I feel vulnerable and unprepared. I have intense headaches and can only take Tylenol. I have no appetite. I could not function without my phone – I look up words surrpetitiously using when I can tell I’m wrong. I show pictures to deflect conversation. I even type out sentences to make sure the words are correct. But because of my fine motor issues – its a challenge. I tried to use my iPod to listen to podcasts and audiobooks. Disaster. I can’t swipe at all. I couldn’t comprehend the instructions on how to download a podcast. I’m pretty sure I deleted a lot of crap. And somehow ended up paying for 3 copies of Sherlock Holmes. Not good. I also had to disconnect my medication and ADL timers because my finger fumbles – so that’s not helping me now when I truly forget what day it is much less what med I should be taking. (Don’t suggest a pill box – fine motor skills an all)

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So I mentioned that I was referred to the Concussion Clinic at UPMC. Man, was I bummed when they told me it would take over three weeks for a consultation/evaluation.  What? This was not good news after getting three different sets of instructions for the two doctors who saw me at the Presby ER. Can I drive? Can I go to see a calm movie? What can I do?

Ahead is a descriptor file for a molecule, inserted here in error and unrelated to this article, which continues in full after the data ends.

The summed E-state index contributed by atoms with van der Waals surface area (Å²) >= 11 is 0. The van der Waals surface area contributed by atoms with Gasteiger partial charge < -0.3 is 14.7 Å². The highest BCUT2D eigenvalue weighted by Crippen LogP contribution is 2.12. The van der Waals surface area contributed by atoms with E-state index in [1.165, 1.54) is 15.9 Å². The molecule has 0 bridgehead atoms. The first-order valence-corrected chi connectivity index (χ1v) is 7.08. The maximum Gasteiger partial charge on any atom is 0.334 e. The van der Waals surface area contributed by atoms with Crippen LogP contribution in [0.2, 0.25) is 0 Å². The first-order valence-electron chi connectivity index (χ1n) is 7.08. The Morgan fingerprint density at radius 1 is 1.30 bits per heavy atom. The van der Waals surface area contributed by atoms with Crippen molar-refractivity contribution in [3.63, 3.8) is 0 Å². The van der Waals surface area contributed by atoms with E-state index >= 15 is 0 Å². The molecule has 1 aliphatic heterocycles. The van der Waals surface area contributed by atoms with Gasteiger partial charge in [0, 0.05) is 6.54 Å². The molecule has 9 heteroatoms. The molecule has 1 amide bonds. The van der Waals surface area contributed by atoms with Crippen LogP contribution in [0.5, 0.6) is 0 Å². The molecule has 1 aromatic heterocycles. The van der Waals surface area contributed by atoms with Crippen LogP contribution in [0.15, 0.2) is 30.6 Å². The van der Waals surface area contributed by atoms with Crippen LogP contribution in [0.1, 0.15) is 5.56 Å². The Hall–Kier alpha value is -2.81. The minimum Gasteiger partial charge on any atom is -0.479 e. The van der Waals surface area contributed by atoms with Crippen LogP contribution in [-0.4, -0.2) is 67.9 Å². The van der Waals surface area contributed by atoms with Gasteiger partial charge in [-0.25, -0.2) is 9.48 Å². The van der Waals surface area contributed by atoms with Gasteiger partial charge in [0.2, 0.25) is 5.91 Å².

I turned to my old friend – the Internet. All I found was much more conflicting advice and a lot of dire warnings about the impact of concussions (really Traumatic Brain Injuries) on youth, athletes and seniors. Scary stuff. Not much for middle aged ladies.

I see my PCP tomorrow, but I suspect that it won’t be terribly productive. I mean – what can he tell me? The CT scan showed no bleeding on the brain or serious impact trauma. That probably hasn’t changed. Maybe he can give me more concrete suggestions based on my symptoms.

What does this have to do with being a lesbian? Well, here are the ways it comes up

  • I’m on Laura’s health insurance so even while wincing in pain under a bright light, I have to help admin staff figure out how to list her as my domestic partner.
  • Laura does not have POA so we have to keep my Dad in the loop just in case – not a big deal, but still.
  • When the ER doors close behind me, I feel a twinge of fear knowing that there is nothing legally that can bring her through those doors. Even with POA. Sure she could call an attorney and raise hell, but I wouldn’t even know she was doing it. We depend solely on the good will of UPMC, et al.